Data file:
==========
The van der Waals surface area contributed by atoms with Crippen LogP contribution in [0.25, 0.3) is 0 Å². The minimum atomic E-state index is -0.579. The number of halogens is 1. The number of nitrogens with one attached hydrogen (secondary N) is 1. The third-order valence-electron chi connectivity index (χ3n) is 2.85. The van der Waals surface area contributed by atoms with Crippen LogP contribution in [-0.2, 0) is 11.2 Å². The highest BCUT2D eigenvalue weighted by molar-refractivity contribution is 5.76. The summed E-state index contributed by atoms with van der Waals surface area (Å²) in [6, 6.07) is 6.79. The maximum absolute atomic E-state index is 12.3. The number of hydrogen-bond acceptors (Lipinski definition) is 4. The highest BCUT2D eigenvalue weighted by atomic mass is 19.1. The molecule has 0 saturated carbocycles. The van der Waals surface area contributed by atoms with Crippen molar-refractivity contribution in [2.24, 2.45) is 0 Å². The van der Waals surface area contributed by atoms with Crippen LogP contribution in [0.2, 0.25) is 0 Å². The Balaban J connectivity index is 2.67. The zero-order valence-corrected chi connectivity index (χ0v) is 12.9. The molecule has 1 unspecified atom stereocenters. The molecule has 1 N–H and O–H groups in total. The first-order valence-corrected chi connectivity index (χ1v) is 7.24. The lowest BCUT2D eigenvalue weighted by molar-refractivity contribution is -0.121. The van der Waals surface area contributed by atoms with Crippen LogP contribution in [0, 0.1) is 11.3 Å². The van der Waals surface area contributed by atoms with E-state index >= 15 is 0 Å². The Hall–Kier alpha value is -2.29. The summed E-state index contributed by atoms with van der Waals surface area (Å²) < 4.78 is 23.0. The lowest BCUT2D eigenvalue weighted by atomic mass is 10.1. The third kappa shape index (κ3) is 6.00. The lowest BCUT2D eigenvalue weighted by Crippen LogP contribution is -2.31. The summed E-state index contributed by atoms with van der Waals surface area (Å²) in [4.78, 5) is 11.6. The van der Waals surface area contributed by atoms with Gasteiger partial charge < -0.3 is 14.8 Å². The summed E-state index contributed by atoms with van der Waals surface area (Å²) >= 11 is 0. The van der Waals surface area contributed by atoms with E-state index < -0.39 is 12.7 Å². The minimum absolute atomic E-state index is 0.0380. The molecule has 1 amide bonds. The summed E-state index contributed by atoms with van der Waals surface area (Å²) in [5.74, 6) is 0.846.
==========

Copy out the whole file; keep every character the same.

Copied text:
The van der Waals surface area contributed by atoms with Crippen LogP contribution in [0.25, 0.3) is 0 Å². The minimum atomic E-state index is -0.579. The number of halogens is 1. The number of nitrogens with one attached hydrogen (secondary N) is 1. The third-order valence-electron chi connectivity index (χ3n) is 2.85. The van der Waals surface area contributed by atoms with Crippen LogP contribution in [-0.2, 0) is 11.2 Å². The highest BCUT2D eigenvalue weighted by molar-refractivity contribution is 5.76. The summed E-state index contributed by atoms with van der Waals surface area (Å²) in [6, 6.07) is 6.79. The maximum absolute atomic E-state index is 12.3. The number of hydrogen-bond acceptors (Lipinski definition) is 4. The highest BCUT2D eigenvalue weighted by atomic mass is 19.1. The molecule has 0 saturated carbocycles. The van der Waals surface area contributed by atoms with Crippen molar-refractivity contribution in [2.24, 2.45) is 0 Å². The van der Waals surface area contributed by atoms with Crippen LogP contribution in [0.2, 0.25) is 0 Å². The Balaban J connectivity index is 2.67. The zero-order valence-corrected chi connectivity index (χ0v) is 12.9. The molecule has 1 unspecified atom stereocenters. The molecule has 1 N–H and O–H groups in total. The first-order valence-corrected chi connectivity index (χ1v) is 7.24. The lowest BCUT2D eigenvalue weighted by molar-refractivity contribution is -0.121. The van der Waals surface area contributed by atoms with Crippen LogP contribution in [0, 0.1) is 11.3 Å². The van der Waals surface area contributed by atoms with E-state index >= 15 is 0 Å². The Hall–Kier alpha value is -2.29. The summed E-state index contributed by atoms with van der Waals surface area (Å²) < 4.78 is 23.0. The lowest BCUT2D eigenvalue weighted by atomic mass is 10.1. The third kappa shape index (κ3) is 6.00. The lowest BCUT2D eigenvalue weighted by Crippen LogP contribution is -2.31. The summed E-state index contributed by atoms with van der Waals surface area (Å²) in [4.78, 5) is 11.6. The van der Waals surface area contributed by atoms with Gasteiger partial charge < -0.3 is 14.8 Å². The summed E-state index contributed by atoms with van der Waals surface area (Å²) >= 11 is 0. The van der Waals surface area contributed by atoms with E-state index < -0.39 is 12.7 Å². The minimum absolute atomic E-state index is 0.0380. The molecule has 1 amide bonds. The summed E-state index contributed by atoms with van der Waals surface area (Å²) in [5.74, 6) is 0.846.